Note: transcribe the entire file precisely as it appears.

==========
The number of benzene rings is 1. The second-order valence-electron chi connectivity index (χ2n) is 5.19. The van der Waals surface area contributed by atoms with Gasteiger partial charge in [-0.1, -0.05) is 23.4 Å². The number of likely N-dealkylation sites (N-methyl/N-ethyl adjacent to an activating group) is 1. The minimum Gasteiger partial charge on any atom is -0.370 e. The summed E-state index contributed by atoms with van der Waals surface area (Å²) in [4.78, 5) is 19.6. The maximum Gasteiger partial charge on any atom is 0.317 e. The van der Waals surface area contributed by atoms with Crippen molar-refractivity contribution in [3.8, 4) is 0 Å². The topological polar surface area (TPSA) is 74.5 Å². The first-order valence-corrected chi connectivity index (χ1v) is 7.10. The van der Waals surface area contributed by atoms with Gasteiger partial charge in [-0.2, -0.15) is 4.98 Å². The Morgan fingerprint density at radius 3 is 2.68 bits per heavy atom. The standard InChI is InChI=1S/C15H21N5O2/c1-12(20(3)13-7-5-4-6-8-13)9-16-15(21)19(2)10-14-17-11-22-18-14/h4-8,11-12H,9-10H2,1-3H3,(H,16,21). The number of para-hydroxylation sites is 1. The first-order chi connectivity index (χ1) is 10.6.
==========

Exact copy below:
The number of benzene rings is 1. The second-order valence-electron chi connectivity index (χ2n) is 5.19. The van der Waals surface area contributed by atoms with Gasteiger partial charge in [-0.1, -0.05) is 23.4 Å². The number of likely N-dealkylation sites (N-methyl/N-ethyl adjacent to an activating group) is 1. The minimum Gasteiger partial charge on any atom is -0.370 e. The summed E-state index contributed by atoms with van der Waals surface area (Å²) in [4.78, 5) is 19.6. The maximum Gasteiger partial charge on any atom is 0.317 e. The van der Waals surface area contributed by atoms with Crippen molar-refractivity contribution in [3.8, 4) is 0 Å². The topological polar surface area (TPSA) is 74.5 Å². The first-order valence-corrected chi connectivity index (χ1v) is 7.10. The van der Waals surface area contributed by atoms with Gasteiger partial charge in [-0.2, -0.15) is 4.98 Å². The Morgan fingerprint density at radius 3 is 2.68 bits per heavy atom. The standard InChI is InChI=1S/C15H21N5O2/c1-12(20(3)13-7-5-4-6-8-13)9-16-15(21)19(2)10-14-17-11-22-18-14/h4-8,11-12H,9-10H2,1-3H3,(H,16,21). The number of para-hydroxylation sites is 1. The first-order chi connectivity index (χ1) is 10.6.